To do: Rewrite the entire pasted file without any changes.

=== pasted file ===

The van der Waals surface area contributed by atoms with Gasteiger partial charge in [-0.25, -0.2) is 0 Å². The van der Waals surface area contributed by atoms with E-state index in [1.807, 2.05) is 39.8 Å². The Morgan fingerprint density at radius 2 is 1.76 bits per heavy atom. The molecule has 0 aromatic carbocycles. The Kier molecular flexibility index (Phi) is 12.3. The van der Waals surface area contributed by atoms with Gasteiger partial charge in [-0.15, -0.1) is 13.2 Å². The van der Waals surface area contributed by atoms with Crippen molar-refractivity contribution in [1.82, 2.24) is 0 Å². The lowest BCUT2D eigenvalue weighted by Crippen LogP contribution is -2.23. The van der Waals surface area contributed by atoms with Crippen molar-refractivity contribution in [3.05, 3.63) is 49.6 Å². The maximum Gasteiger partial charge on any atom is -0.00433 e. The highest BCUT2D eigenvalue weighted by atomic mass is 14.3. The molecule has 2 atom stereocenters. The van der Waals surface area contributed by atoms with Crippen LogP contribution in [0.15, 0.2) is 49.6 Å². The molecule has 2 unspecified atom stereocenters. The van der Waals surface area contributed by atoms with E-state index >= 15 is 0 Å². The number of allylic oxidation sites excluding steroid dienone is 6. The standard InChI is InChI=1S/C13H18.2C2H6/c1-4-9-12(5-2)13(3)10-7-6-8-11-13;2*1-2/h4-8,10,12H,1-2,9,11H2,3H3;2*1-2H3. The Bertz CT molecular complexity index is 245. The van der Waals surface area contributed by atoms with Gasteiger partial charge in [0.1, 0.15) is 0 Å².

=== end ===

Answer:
The van der Waals surface area contributed by atoms with Gasteiger partial charge in [-0.25, -0.2) is 0 Å². The van der Waals surface area contributed by atoms with E-state index in [1.807, 2.05) is 39.8 Å². The Morgan fingerprint density at radius 2 is 1.76 bits per heavy atom. The molecule has 0 aromatic carbocycles. The Kier molecular flexibility index (Phi) is 12.3. The van der Waals surface area contributed by atoms with Gasteiger partial charge in [-0.15, -0.1) is 13.2 Å². The van der Waals surface area contributed by atoms with Crippen molar-refractivity contribution in [1.82, 2.24) is 0 Å². The lowest BCUT2D eigenvalue weighted by Crippen LogP contribution is -2.23. The van der Waals surface area contributed by atoms with Crippen molar-refractivity contribution in [3.05, 3.63) is 49.6 Å². The maximum Gasteiger partial charge on any atom is -0.00433 e. The highest BCUT2D eigenvalue weighted by atomic mass is 14.3. The molecule has 2 atom stereocenters. The van der Waals surface area contributed by atoms with Crippen LogP contribution in [0.15, 0.2) is 49.6 Å². The molecule has 2 unspecified atom stereocenters. The van der Waals surface area contributed by atoms with E-state index >= 15 is 0 Å². The number of allylic oxidation sites excluding steroid dienone is 6. The standard InChI is InChI=1S/C13H18.2C2H6/c1-4-9-12(5-2)13(3)10-7-6-8-11-13;2*1-2/h4-8,10,12H,1-2,9,11H2,3H3;2*1-2H3. The Bertz CT molecular complexity index is 245. The van der Waals surface area contributed by atoms with Gasteiger partial charge in [0.1, 0.15) is 0 Å².